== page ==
The Parx Big Stax series is always one of the most well-attended events on the East Coast, so it's no surprise that the last two Parx Big Stax 300 events drew more than 4,500 total entries. What is a surprise is that the same man topped both fields, a mighty impressive feat even against the opposition that will typically populate a $300 event.
Joe Palma snagged his second straight Big Stax 300 title on Tuesday, topping a field of 2,805 entries for $120,000. There was actually a four-way chop, but Palma was awarded just about $6,000 less than first-place money. It was the biggest cash yet for Palma, who has about $850,000 in live prize money now.
The achievement comes just a few months after he took home $60,675 and officially first place as part of a three-way chop of Parx Big Stax 300 in May, in a field of 1,785.
Official Final Table Results
*reflects four-way deal
Vinny Pahuja, Greg Himmelbrand, Mike Linster, and Jose Montes were some of the 287 players who cashed in the event.
Palma, meanwhile, was among the shorter stacks for much of the final day, which began with just under 40 players left. However, he caught some heat as the final table approached.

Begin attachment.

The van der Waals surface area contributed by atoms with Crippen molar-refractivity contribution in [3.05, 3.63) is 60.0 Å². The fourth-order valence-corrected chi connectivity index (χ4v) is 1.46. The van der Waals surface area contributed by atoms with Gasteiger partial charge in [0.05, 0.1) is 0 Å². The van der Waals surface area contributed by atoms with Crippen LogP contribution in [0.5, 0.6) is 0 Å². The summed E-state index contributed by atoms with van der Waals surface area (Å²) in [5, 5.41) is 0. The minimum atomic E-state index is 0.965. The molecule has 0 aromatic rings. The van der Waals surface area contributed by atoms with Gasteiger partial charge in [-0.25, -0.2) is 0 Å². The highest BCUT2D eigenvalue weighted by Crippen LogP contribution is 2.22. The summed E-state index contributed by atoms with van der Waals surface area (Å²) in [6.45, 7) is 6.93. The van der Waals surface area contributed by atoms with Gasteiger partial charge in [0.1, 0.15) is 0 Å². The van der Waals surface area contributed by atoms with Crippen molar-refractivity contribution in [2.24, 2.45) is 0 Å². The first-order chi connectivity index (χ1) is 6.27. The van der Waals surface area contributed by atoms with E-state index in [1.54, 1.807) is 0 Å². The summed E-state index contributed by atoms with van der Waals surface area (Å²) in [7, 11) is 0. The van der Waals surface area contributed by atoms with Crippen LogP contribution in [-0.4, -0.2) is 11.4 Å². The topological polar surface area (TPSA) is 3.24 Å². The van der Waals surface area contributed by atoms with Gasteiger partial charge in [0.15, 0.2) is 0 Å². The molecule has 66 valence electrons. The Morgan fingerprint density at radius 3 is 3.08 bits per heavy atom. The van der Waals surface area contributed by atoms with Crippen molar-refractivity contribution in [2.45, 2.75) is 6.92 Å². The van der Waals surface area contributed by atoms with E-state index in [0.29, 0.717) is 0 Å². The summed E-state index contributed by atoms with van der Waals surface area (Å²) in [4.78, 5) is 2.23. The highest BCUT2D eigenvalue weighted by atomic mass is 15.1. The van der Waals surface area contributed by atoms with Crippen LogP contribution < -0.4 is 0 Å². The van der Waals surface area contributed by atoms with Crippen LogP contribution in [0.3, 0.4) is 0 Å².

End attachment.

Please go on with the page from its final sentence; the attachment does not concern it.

According to the live updates, he won a flip with against the of Jesse Cohen to bust him in 13th. Then, he won with queens against Joseph Cervera's to send it to an unofficial final table with Palma holding the chip lead and nearly 100 big blinds.
Anna Antimony, who showed off her ability to navigate through big fields last year at Borgata, made her way to the final table. Her run ended in ninth though, as she jammed about 20 big blinds from the small blind over a cutoff open and ran into the of Derek Staib.
Ebenezer Devasahayam followed in eighth, and then Palma busted a short-stacked Steven McCullough in seventh with against blind versus blind.
Then, a big pot developed between Palma and Staib. After four players saw a flop, Palma put in a check-raise out of the big blind when Staib bet, with Staib calling. They got stacks in on a turn, and Palma's set of fours had Staib's drawing dead. Palma took control of just under half of the total chips and reduced the field to five.
Palma then scored the final elimination of the tournament when he opened first to act with and called the 18 big blind shove of Bin Weng, who was in the small blind with . The board bricked out for both players, and Palma had about 57 million of 85 million total chips.
That left Thomas McMahon with 12.7 million, Frank Williams with 7.7 million and Tyreem Williams with 7.3 million. The remaining four players agreed to a deal that saw Palma take nearly first-place money, with McMahon banking $74,000 and the other two taking essentially equal payouts of just under $51,000.
Photo courtesy of Parx
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